Then I went to Boston, came back in November, and I honestly think that United Glasgow brought me back, and that’s really fucked up when I think about it. I did enjoy the job I was doing in Boston and I didn’t, because I was coaching, which is always fun, it was good, but the hours I was doing was ridiculous. I’m not lazy, I don’t mind working, but for the amount of money I got from it, for those hours … I was like ‘you know what, great experience for four months but I’m going home!’. So there was definitely that part of it as well, I was always coming home, but United Glasgow gave me something to come home to. That’s the honest to God truth, and I had never even been to the club before!

I went to the drop in on Monday night, after not having played football for four years, and I just thought ‘fuck, this feels so good’ and it was instant, I just caught a bug.

-Do you follow any women’s football?

L: I don’t. It’s something that I really should try. I do feel bad. I watched the first half of the Scotland game [against Switzerland], then I had to go to training, it was pretty brutal and they lost. But it wasn’t the best performance either. I don’t watch it as much because the women’s game just gets the worst time for things. See if they’re abroad, I can be in the office sometimes for those games at like noon, how’s anyone supposed to support that? But I’ll consciously go and check the results and I check who gets into the various teams as well because I used to coach for Celtic as well in the women’s team and some of the youngsters I used to coach are now playing in the U19’s and I’m mind blown!

Mission Accomplished: The Supporters Who Made Sanitary Products Available At Celtic Park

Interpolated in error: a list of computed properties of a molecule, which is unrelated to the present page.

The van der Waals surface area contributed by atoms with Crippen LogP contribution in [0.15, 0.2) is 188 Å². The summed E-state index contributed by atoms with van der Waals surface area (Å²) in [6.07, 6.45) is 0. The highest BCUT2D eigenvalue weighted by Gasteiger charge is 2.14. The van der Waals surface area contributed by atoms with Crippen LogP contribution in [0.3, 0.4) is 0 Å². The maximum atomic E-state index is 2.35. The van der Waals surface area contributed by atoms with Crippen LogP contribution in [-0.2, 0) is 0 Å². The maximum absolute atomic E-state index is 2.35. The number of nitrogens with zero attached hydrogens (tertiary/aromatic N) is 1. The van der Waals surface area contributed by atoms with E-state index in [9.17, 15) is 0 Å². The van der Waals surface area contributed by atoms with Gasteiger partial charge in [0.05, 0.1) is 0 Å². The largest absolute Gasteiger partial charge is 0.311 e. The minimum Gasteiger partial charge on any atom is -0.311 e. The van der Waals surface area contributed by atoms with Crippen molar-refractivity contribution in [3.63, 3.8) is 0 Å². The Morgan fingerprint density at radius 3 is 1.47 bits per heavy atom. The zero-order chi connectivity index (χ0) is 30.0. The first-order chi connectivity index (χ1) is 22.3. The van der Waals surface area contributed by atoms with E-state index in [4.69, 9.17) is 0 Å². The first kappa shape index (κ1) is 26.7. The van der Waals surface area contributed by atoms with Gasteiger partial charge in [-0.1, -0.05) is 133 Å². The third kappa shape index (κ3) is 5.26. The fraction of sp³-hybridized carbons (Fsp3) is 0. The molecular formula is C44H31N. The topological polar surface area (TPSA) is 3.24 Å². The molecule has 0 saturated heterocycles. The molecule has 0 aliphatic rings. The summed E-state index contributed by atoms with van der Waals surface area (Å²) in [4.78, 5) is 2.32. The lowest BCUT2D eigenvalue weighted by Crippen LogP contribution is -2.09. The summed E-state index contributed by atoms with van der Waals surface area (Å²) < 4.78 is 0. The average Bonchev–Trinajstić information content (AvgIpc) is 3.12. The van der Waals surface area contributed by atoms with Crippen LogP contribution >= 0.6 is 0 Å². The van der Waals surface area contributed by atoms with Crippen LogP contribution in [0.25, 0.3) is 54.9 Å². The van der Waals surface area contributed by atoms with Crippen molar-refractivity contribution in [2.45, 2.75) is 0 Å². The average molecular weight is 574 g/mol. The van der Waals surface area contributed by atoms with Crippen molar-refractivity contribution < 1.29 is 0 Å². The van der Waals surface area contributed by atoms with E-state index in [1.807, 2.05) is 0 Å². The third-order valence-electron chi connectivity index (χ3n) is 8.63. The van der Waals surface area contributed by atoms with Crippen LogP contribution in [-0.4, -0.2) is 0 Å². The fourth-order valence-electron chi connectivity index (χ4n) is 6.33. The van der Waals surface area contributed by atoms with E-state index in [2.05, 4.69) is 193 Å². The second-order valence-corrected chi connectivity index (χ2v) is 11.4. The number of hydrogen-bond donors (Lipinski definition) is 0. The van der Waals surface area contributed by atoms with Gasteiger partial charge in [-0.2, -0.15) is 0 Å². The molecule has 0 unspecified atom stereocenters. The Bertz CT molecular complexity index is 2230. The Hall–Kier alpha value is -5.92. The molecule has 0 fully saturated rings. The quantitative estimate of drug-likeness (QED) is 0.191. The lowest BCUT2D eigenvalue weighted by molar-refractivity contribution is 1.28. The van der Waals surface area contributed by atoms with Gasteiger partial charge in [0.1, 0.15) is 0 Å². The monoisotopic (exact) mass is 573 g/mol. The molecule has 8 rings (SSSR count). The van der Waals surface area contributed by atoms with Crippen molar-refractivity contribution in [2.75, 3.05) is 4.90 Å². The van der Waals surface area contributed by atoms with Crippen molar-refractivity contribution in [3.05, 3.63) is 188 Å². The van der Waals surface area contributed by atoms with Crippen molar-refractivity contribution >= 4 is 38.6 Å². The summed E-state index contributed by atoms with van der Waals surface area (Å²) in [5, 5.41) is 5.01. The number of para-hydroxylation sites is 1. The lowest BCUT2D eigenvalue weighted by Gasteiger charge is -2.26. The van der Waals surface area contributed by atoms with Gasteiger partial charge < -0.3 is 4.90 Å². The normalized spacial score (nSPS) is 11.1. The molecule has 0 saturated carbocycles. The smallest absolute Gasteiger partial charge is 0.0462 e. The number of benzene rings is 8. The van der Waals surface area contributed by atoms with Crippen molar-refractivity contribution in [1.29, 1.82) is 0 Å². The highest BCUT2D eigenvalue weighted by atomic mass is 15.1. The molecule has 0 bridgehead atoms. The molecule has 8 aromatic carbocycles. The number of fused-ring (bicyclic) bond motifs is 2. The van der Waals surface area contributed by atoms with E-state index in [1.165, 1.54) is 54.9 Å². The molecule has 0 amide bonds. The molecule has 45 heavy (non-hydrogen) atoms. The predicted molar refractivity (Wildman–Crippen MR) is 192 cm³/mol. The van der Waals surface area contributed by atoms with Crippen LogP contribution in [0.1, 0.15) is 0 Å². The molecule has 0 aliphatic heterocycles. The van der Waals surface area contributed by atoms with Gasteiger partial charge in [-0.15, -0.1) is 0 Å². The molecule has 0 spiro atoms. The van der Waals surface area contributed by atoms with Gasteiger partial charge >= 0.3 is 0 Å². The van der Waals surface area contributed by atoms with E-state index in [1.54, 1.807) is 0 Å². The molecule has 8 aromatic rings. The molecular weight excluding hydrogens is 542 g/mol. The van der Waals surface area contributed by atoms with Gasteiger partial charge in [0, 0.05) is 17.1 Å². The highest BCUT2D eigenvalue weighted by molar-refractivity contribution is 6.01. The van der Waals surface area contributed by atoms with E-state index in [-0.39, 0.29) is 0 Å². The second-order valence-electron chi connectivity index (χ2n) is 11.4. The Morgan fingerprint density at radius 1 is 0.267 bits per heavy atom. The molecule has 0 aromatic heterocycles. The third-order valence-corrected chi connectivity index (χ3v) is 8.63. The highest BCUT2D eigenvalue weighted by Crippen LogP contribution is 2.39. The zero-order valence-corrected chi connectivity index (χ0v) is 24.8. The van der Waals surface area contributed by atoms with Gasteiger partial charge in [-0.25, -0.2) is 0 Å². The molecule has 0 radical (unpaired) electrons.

I’m so happy to hear that the women behind this online petition can now declare victory and announce that Celtic, as the first football club in the UK, will provide free sanitary products on all female toilets at Celtic Park, at no cost for the fans on a trial basis with the aim of installing them as a permanent feature by December.

These are such great news, demonstrating the power of working together and how you, with a little persuasion and grit, can achieve big things. It’s also yet another testament to how intimately intertwined football and politics are. A few weeks ago I was fortunate to catch up with these women and talk to them about their hard work, promoting their initiative to highlight period poverty as well as their love of football. You can read the first part of the interview here.In the wake of this success, we hope to see more football clubs follow.

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​- What pushed you to initiate the petition on free sanitary products at Celtic Park?
(everyone turns to look at Erin)

E: Well, there’s a few reasons. The period poverty is a pure hot topic in the now, politically and socially really. I found myself at Celtic Park one day, thinking, ‘why haven’t we done this here? Why is there no talk happening at football grounds?’ And it just felt oddly right that we should start this and do something about it. I think I speak for all three of us but I don’t know, after the act got repealed I was pure politically energised, it was proof that working class people organising could actually work. So we thought ‘let’s just give it a go’ and we started the petition and got in touch with Celtic on the same day, advertising the petition and asking to meet with them, because we had some ideas about it, and then we didn’t hear back from them for a wee while, because our contact was on annual leave. But we have just kept going and cheering on the petition, Mikaela has been making up wee info pictures, like reasons why we started it, and they have been taking off really well as well.